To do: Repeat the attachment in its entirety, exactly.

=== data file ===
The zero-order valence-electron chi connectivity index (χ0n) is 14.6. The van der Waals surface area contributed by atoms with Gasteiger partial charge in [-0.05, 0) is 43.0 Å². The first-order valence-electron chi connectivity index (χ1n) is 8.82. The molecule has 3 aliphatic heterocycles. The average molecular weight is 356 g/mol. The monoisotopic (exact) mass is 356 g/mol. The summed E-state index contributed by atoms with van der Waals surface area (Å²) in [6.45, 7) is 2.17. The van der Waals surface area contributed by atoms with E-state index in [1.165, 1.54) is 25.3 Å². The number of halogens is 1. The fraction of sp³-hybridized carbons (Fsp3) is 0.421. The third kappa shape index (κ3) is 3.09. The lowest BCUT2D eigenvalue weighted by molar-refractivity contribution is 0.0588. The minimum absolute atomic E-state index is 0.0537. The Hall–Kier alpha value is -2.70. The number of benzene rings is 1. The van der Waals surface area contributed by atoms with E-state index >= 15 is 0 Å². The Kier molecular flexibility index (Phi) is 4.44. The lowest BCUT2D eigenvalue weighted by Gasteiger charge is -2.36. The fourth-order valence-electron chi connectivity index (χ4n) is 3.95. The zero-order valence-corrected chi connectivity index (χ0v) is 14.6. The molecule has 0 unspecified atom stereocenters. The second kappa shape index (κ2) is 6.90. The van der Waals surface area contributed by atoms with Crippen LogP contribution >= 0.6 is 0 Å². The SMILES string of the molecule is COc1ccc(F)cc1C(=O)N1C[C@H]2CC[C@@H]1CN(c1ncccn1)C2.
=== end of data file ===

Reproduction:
The zero-order valence-electron chi connectivity index (χ0n) is 14.6. The van der Waals surface area contributed by atoms with Gasteiger partial charge in [-0.05, 0) is 43.0 Å². The first-order valence-electron chi connectivity index (χ1n) is 8.82. The molecule has 3 aliphatic heterocycles. The average molecular weight is 356 g/mol. The monoisotopic (exact) mass is 356 g/mol. The summed E-state index contributed by atoms with van der Waals surface area (Å²) in [6.45, 7) is 2.17. The van der Waals surface area contributed by atoms with E-state index in [1.165, 1.54) is 25.3 Å². The number of halogens is 1. The fraction of sp³-hybridized carbons (Fsp3) is 0.421. The third kappa shape index (κ3) is 3.09. The lowest BCUT2D eigenvalue weighted by molar-refractivity contribution is 0.0588. The minimum absolute atomic E-state index is 0.0537. The Hall–Kier alpha value is -2.70. The number of benzene rings is 1. The van der Waals surface area contributed by atoms with E-state index >= 15 is 0 Å². The Kier molecular flexibility index (Phi) is 4.44. The lowest BCUT2D eigenvalue weighted by Gasteiger charge is -2.36. The fourth-order valence-electron chi connectivity index (χ4n) is 3.95. The zero-order valence-corrected chi connectivity index (χ0v) is 14.6. The molecule has 0 unspecified atom stereocenters. The second kappa shape index (κ2) is 6.90. The van der Waals surface area contributed by atoms with Crippen LogP contribution >= 0.6 is 0 Å². The SMILES string of the molecule is COc1ccc(F)cc1C(=O)N1C[C@H]2CC[C@@H]1CN(c1ncccn1)C2.